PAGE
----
Wednesday, May 30, 2012

The Worried Boomer

In the aftermath of the 2008 stock crash, the title of Derek Foster’s latest book The Worried Boomer: No Pension? Not Wealthy? Here’s YOUR Plan is some good marketing. Despite the promise of novel solutions to the problem of not being prepared for retirement, Foster offers sensible but fairly standard advice: spend less, save more, and work longer. Those who don’t like long books will be happy with 170 pages of large text and generous white space.

A couple of the most common themes in the book are a recommendation to invest in dividend stocks and repeated plugs of Foster’s previous books.

An amusing contradiction is that Foster’s web site and a couple of his previous books are called “Stop Working,” but he devotes a chapter in this book to the financial benefits of continuing to work past retirement age.

One interesting fact I learned is that the Saskatchewan pension plan is open to all Canadians and not just Saskatchewan residents. Some people may prefer this as a lower cost option to saving in an RRSP with a mutual fund salesperson.

Foster includes a “Retirement Action Workbook” that takes you through the calculation of your projected retirement income from various sources. He treats both dividends and interest income as retirement income, but this is misleading. With interest income, inflation is eroding your principal. With dividends, your principal typically grows enough to cover inflation (over the long run), but is more volatile. An 80-year old can afford to spend all the (after-tax) interest income, but someone who retires young can’t afford to erode principal in this way.

This book is clearly written and uses language that is accessible to most people, but I suspect that most readers would be mildly disappointed.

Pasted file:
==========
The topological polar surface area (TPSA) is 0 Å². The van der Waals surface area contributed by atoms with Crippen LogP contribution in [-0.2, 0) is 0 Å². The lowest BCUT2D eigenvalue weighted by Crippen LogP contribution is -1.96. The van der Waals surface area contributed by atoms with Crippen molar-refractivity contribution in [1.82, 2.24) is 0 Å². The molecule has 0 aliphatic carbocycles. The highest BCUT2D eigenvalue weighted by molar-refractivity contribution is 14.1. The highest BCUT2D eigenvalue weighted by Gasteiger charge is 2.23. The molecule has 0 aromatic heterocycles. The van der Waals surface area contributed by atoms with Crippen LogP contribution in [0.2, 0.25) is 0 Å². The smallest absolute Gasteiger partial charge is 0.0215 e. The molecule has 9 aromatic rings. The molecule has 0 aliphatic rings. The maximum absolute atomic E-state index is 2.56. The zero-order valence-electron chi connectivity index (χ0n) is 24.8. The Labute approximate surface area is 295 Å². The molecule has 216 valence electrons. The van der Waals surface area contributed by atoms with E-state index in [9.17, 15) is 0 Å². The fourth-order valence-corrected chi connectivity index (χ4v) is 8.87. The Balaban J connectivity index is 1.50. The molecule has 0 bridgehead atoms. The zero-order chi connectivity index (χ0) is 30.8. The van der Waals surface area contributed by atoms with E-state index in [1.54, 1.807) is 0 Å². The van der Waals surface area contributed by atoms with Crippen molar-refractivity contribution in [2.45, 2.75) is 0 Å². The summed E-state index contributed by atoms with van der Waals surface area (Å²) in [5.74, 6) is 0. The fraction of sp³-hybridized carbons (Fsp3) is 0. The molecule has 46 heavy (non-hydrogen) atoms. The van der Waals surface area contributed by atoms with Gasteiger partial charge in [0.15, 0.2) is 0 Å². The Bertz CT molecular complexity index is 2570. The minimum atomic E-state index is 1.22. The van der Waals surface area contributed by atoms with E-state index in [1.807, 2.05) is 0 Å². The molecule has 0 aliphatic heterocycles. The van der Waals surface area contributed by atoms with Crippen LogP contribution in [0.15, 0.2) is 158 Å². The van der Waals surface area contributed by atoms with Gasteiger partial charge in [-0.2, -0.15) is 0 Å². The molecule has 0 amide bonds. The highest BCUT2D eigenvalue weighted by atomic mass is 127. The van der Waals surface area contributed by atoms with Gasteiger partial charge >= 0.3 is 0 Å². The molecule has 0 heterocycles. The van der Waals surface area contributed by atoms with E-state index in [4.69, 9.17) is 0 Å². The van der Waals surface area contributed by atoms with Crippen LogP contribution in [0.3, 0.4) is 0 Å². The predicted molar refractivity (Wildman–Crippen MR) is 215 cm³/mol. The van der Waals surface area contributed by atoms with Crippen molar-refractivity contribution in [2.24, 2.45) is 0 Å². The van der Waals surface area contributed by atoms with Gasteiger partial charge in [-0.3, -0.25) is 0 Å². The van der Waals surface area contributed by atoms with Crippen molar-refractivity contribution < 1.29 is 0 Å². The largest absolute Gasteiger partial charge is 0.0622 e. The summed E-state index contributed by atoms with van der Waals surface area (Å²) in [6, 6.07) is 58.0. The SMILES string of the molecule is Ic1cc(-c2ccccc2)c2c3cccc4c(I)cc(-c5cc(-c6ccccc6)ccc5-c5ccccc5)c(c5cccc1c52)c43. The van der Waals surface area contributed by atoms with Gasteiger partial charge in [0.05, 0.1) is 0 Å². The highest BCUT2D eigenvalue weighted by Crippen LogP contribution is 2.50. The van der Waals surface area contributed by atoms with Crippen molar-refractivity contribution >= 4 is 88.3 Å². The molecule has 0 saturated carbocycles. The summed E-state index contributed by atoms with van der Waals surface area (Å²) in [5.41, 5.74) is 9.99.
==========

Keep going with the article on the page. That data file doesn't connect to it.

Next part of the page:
1. I'm not sure what's more astonishing, that Derek Foster keeps churning out new books or that people keep buying them?

  2. Well said echo. I think the book title should be "The Worried Foster". Punching out yet another book to supplement his own flawed personal investing strategy. It's amazing.

  3. @Echo: I guess the astonishing actions of buyers makes the writing of new books less astonishing.

    @Paul: LOL - Perhaps "The Worried Foster" will be the next title.

  4. We recently looked in to the Saskatchewan Pension Plan for a piece in MoneySense, and it's hard to see the appeal. It's essentially a balanced mutual fund with restrictions similar to those of a locked-in RRSP.

    Why would anyone willingly contribute to a locked-in account when there are countless options with much more flexibility?

  5. @Dan: The Saskatchewan pension plan has no appeal to me, but it may appeal to someone who wants to move his retirement savings beyond temptation and wants to pay less than 2.5% MERs. I agree that there are much better options, but it may be better than what the typical person in Canada is doing right now.

  6. Frugal Guy with BalanceMay 31, 2012 at 10:59 AM

    A lot of the financial planners, colomnists etc write there own books on the flavorof how your money should be invested.

    I find they all say about the same thing. Don't spend more than you make, put some away for rainy day and invest wisely your money wisely.

    I learn more by reading the blogs like this and others on

    Great job and thank you I appreciate the effort even though your not doing this for just your health.

  7. @Frugal Guy: Thanks. You're right that I don't just do this for my health. The biggest benefit I've received is a better understanding of how to invest my own money. This has been worth far more than my blog income so far.

  8. Derek is certainly churning out the books.

    A fair assessment Michael. This book is certainly meant for the beginner.